How to cope during challenging times

If the last year or so has made anything clear, it’s that a sense of calm in your life is never guaranteed. The COVID-19 pandemic has shaken up the world. It’s created uncertainty through health concerns, unemployment and distance from family and friends.

It also serves as a reminder that turbulent times tend to come at unexpected moments. This means it’s in your best interests to better understand the mechanisms that can help you find a sense of calm during challenges. It’s rarely easy. But it’s good to know how to cope during challenging times. And it’s vital to stop you from burning out regardless of where those challenges come from.

Acknowledge the Challenges

Ignoring difficult situations sounds tempting, doesn’t it? Unfortunately, ignoring them won’t help you find that sense of calm. We’re better off accepting difficult situations and learning ways to manage them.

So, what are some coping mechanisms?

Let’s take a look at how we can cope with turbulent times:

  1. 1. Only read, watch or listen to the news when you want to. That means turn off push notifications on your phone. And set aside only an hour per day to stay informed from credible, balanced sources. The World Health Organisation is one example

  2. While you can’t be together physically, stay socially connected using technology. Keep in touch with loved ones by phone, text and video applications such as FaceTime, Skype or Zoom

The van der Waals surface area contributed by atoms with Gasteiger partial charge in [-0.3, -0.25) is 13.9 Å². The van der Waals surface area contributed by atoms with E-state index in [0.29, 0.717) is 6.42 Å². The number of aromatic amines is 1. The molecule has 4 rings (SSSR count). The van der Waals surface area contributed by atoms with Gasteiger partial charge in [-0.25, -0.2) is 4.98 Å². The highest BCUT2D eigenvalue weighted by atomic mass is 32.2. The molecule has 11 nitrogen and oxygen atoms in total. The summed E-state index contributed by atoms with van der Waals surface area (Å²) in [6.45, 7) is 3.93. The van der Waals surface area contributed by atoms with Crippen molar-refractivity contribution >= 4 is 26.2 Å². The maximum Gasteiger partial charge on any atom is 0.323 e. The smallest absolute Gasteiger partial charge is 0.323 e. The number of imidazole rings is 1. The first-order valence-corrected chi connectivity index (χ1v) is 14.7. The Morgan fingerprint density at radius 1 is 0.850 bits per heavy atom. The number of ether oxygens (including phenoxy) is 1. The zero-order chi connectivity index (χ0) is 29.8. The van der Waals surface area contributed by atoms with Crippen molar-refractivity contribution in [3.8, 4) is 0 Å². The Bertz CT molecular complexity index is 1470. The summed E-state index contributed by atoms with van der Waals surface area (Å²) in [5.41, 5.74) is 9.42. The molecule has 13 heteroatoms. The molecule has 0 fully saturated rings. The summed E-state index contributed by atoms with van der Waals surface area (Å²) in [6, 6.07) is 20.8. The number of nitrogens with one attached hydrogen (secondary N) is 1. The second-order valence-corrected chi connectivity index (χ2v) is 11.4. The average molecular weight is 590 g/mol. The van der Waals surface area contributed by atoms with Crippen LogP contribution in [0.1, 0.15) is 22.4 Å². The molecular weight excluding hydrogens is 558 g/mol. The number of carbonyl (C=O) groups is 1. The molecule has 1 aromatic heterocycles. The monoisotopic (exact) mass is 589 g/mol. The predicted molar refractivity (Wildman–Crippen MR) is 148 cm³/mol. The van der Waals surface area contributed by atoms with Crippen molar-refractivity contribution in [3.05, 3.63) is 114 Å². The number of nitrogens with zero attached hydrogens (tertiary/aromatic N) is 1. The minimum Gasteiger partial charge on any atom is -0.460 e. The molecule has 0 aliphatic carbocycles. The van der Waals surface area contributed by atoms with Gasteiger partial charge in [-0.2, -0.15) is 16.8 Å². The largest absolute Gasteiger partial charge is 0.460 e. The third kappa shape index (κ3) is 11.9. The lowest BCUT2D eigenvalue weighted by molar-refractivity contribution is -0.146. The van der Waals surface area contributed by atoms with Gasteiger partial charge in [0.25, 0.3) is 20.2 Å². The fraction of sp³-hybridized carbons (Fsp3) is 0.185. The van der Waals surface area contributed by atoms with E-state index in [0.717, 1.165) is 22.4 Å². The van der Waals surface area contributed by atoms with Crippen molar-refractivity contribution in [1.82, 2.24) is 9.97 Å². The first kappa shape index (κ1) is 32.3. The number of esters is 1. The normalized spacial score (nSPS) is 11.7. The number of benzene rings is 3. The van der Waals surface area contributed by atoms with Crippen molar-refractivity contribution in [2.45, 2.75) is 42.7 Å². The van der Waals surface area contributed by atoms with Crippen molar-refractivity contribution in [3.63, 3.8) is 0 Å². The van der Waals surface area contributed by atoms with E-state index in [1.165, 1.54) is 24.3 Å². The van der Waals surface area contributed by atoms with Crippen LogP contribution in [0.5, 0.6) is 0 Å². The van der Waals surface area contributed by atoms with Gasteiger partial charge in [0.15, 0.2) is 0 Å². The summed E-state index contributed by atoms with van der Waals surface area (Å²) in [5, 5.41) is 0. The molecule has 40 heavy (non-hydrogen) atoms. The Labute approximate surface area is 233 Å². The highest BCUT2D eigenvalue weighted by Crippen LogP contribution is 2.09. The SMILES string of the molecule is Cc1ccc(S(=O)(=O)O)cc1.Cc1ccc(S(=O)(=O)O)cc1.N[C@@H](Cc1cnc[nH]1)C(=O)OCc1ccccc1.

3. It’s normal to feel anxious due to how much attention and seriousness is given to the pandemic. Try not to avoid, ignore or suppress anxious thoughts. Instead, be aware of your anxiety and accept that you’re feeling anxious in this situation. Try to keep things in perspective. Notice and challenge your thoughts that may be extreme or unhelpful

  4. Do something good or helpful to others. Research shows that doing things for others strengthens our own mental health. Check on your neighbours, elderly parents and friends. Ask them how they’re doing and if they need help. It might be picking up groceries, medications and other important household items

  5. Stay connected with the outdoors. If you’re not required to self-isolate for 14 days, consider going out for exercise and enjoy the scenery. Remember to abide by social distancing rules and consider exercising during off-peak times

  6. Routines can help reduce mental fatigue. So getting up at your usual time and follow your normal morning routine can be helpful. Eating healthy, drinking water and getting plenty of sleep are also important factors

  7. You don’t need to leave your property to get some physical exercise. There’s stuff around the home you could do for that. Things like housework, walking up and down stairs, raking leaves, cleaning the yard or mowing the lawn

  8. Practice mindfulness, meditation or yoga to help you stay grounded and focused. This is a great thing to do when you begin to feel stress and worry in your body. Look for signs like shortness of breath and tightening in the chest. Some ideas include keeping a gratitude journal, deep breathing exercises or grounding exercises. These may help you focus on things in the present so you feel safe

  9. Take time to organise your home. Organise your pantry, cupboards or closets. Perhaps there’s something around the house you’ve been putting off for a while. Accomplishing such a task may reduce stress and anxiousness

  10. Is your anxiety causing you significant distress? Or is it interfering with your ability to function normally? Then visit your GP to have a chat about it.

Finding it hard to cope with your HR requirements?

Get in touch with us by email or ring (02) 8320 9320. We're able to help employers nationwide.

11 views0 comments